Asked about the prospects for the restoration of that system, Roux said the source of the problem needed to be fixed first.

“If you can start working on the source of the pollution, like wastewater treatment plants that are malfunctioning; if you can get that right, then you can start walking the route [towards restoration]. But you need to get the water and the habitat right before you can do any of these things. If the habitat is not right you are just wasting your time — the fish will die,” he said. DM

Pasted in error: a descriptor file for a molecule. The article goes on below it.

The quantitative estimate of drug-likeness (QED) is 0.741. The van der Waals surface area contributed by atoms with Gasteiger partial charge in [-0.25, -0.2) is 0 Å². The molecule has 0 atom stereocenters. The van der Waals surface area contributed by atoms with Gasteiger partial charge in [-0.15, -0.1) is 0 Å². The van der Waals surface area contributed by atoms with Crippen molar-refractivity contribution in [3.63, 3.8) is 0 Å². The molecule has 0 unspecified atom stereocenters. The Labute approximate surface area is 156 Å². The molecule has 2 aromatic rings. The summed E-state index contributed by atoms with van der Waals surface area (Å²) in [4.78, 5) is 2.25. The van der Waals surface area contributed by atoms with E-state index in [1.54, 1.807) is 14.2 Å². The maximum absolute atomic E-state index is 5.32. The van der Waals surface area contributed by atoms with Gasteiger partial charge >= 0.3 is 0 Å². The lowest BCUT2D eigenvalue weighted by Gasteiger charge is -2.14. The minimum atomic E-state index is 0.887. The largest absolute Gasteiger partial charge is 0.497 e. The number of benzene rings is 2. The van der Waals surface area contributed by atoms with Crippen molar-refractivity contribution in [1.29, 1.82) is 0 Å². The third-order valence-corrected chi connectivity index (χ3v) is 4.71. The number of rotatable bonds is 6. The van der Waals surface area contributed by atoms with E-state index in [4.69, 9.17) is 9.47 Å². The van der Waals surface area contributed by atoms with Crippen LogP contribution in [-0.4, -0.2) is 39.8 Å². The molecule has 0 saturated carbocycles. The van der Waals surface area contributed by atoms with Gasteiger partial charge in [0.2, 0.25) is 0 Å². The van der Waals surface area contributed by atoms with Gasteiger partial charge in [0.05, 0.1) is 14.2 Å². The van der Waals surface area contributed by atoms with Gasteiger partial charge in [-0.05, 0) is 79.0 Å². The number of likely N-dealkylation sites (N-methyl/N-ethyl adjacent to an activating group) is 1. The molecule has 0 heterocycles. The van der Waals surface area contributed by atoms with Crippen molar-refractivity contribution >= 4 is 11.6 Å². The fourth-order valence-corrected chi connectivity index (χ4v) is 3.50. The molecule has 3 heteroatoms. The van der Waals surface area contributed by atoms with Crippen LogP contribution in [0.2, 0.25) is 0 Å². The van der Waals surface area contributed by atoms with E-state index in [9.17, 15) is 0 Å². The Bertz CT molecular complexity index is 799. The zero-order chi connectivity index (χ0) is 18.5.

This story first appeared in our weekly Daily Maverick 168 newspaper, which is available countrywide for R29.


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Comments - Please in order to comment.

  • Mark B B says:

    Easy to blame all the illegal mining… Let’s not forget who opened the open cast strips in the first place, who hasn’t effectively backfilled them, treated the water fully, or come up with half decent rehabilitation of the surface… I suppose at least Thungela is doing something… Even if for good PR. These mine scars are a great place to put new industrial developments, and PV plants, there is no need to strip miles of virgin veld

  • Fiona Ballantyne says:

    1 billion rand… I hope we see more than 60 fish